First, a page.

And I couldn't type, I couldn't do it. But it was the best thing that could have happened to me because it meant I had to really slow down.
I had to realize that writing is actually a creative activity. I still associated words with the academic and not really realized that I could treat an empty page, like an empty rehearsal room.[:[:[:[:
I think I'm on my fourth chapter. But
but really really glad to have the acknowledgement that life can have more than one story in it.[:
life. I don't Think any of us really hold one or two roles.[:[:
So tell me about your childhood growing up with words.[:
'cause that had the cultural shift had taken place in that span of time. So I was born in Islip, in Oxfordshire. To two medieval historians. And we now we're a family of, so my parents had four children. My eldest brother is also a medieval historian. And then my sister is a very high powered scientist.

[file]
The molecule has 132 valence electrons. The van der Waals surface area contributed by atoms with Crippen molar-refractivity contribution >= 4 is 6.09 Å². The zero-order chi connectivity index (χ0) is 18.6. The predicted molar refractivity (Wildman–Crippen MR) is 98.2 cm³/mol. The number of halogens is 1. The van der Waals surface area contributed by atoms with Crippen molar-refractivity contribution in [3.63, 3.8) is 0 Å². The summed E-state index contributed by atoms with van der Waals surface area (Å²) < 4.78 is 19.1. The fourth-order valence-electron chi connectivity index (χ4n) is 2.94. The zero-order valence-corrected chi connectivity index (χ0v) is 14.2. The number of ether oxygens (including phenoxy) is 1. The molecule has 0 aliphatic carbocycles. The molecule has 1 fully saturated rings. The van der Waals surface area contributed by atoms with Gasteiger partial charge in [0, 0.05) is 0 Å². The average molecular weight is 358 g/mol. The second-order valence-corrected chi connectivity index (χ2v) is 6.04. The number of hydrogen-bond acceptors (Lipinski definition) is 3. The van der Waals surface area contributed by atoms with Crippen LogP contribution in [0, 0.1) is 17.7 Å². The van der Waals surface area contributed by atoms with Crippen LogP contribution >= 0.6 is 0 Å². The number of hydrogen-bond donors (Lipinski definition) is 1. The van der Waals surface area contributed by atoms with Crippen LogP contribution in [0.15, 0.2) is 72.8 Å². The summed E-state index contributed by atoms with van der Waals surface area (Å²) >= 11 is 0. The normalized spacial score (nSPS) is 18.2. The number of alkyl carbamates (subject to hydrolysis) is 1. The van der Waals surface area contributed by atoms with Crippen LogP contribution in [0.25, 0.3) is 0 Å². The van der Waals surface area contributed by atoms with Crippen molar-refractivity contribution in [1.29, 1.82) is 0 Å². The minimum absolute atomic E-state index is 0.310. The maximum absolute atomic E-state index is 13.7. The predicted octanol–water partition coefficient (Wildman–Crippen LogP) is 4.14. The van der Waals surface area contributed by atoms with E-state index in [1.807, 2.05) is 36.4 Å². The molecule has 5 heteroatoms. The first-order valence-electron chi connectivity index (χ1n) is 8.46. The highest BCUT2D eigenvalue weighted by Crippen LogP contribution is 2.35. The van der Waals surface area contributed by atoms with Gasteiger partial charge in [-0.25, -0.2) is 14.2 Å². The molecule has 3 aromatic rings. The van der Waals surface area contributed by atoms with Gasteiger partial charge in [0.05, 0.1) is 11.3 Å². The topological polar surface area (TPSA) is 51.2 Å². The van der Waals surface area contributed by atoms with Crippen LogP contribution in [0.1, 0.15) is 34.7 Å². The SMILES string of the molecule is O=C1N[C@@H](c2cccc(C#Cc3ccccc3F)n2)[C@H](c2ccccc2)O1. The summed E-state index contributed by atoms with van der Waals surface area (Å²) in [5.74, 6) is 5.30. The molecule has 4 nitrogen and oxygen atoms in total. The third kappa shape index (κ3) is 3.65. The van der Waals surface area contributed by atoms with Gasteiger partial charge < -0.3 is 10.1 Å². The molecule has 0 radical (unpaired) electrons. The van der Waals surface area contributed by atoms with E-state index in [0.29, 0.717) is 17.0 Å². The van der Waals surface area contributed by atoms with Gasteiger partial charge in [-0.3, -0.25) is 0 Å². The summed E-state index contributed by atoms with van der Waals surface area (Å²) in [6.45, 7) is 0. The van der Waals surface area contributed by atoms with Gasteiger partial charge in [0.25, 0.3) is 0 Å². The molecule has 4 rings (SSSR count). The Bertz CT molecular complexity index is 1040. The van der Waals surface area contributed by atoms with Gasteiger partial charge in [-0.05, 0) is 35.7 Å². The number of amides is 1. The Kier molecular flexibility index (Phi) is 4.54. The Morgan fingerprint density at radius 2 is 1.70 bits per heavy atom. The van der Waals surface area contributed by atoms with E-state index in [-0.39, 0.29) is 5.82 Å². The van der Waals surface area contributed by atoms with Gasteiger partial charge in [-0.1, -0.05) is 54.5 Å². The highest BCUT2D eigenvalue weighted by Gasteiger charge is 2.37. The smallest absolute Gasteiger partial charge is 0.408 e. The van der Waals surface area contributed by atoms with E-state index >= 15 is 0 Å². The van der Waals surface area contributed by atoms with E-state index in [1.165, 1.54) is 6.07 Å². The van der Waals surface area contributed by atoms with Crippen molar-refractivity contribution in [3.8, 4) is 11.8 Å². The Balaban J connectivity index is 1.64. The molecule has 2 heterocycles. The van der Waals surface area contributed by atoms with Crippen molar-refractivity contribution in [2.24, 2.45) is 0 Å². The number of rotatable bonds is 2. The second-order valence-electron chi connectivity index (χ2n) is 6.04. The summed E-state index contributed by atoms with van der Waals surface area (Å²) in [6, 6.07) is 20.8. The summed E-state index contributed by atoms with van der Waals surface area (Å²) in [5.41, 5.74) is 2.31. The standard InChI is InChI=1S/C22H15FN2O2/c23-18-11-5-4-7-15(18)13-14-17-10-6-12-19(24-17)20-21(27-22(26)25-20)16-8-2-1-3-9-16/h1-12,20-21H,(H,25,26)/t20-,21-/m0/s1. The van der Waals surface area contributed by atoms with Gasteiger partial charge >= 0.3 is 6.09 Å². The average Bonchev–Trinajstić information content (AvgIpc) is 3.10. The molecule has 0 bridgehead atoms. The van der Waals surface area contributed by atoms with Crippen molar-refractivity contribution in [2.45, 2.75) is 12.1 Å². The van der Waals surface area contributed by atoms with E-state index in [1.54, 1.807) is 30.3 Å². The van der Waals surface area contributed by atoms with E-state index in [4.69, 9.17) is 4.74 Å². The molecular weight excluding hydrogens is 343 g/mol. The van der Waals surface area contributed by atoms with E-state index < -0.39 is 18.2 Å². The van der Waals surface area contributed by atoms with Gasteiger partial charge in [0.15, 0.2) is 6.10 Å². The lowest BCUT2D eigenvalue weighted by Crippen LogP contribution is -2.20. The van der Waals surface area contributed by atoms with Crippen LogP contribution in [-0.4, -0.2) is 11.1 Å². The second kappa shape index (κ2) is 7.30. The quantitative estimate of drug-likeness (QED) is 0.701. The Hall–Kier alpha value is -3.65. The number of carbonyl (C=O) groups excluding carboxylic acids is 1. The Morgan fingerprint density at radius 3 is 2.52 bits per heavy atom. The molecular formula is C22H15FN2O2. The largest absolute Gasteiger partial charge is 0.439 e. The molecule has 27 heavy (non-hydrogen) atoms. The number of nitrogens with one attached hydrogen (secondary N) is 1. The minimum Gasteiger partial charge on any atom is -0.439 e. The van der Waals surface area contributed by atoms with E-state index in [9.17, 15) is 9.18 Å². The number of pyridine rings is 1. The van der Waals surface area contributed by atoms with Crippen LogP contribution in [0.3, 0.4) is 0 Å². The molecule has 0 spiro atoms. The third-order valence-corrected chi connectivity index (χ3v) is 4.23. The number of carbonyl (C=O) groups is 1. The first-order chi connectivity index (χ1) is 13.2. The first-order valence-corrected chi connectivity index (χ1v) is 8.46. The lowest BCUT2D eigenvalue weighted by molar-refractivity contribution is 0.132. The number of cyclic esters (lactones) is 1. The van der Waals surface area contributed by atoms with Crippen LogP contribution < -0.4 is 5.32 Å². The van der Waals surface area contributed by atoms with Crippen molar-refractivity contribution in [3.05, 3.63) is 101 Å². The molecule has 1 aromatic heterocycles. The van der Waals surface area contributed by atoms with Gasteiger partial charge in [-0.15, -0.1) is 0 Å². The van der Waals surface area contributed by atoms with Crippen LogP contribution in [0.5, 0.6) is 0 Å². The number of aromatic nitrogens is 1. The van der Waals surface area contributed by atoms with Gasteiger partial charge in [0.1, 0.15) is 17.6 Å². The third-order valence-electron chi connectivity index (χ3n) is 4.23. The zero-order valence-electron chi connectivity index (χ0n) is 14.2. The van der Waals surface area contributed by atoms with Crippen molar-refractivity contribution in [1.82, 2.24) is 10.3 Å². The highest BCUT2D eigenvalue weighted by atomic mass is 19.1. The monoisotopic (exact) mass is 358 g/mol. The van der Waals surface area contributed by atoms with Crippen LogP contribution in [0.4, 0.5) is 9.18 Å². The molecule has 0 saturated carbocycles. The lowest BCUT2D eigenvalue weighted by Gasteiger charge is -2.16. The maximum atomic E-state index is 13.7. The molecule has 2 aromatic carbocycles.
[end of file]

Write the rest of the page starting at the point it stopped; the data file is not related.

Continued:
She was at Cambridge for many years, even Dame Orlene, Liza. Um, So a very academic heavy household.
And, Yeah and a dilapidated house that I think in some instances was literally held up with books as well as bricks. There were certainly tables, shelves certain furniture items that were, the legs.ithin Oxford as home and the [:[:
I know from reading about you that you went to school or went to university to actually study words,
but then afterwards ran away to the circus. Now in my mind, that's something to become an aerialist, I imagine, lifetime of training and bravery and 'cause I think it's scary.
How did you do that after university and how does one run away to the circus[:
I did love words and stories. I still do. So I did want to, and when I was very little, I wanted to be a writer. So I did I didn't just go to university and read English literature because that was the expected path, which it was, but it wasn't, I did also want to do that. But then afterwards had, did need to do something different.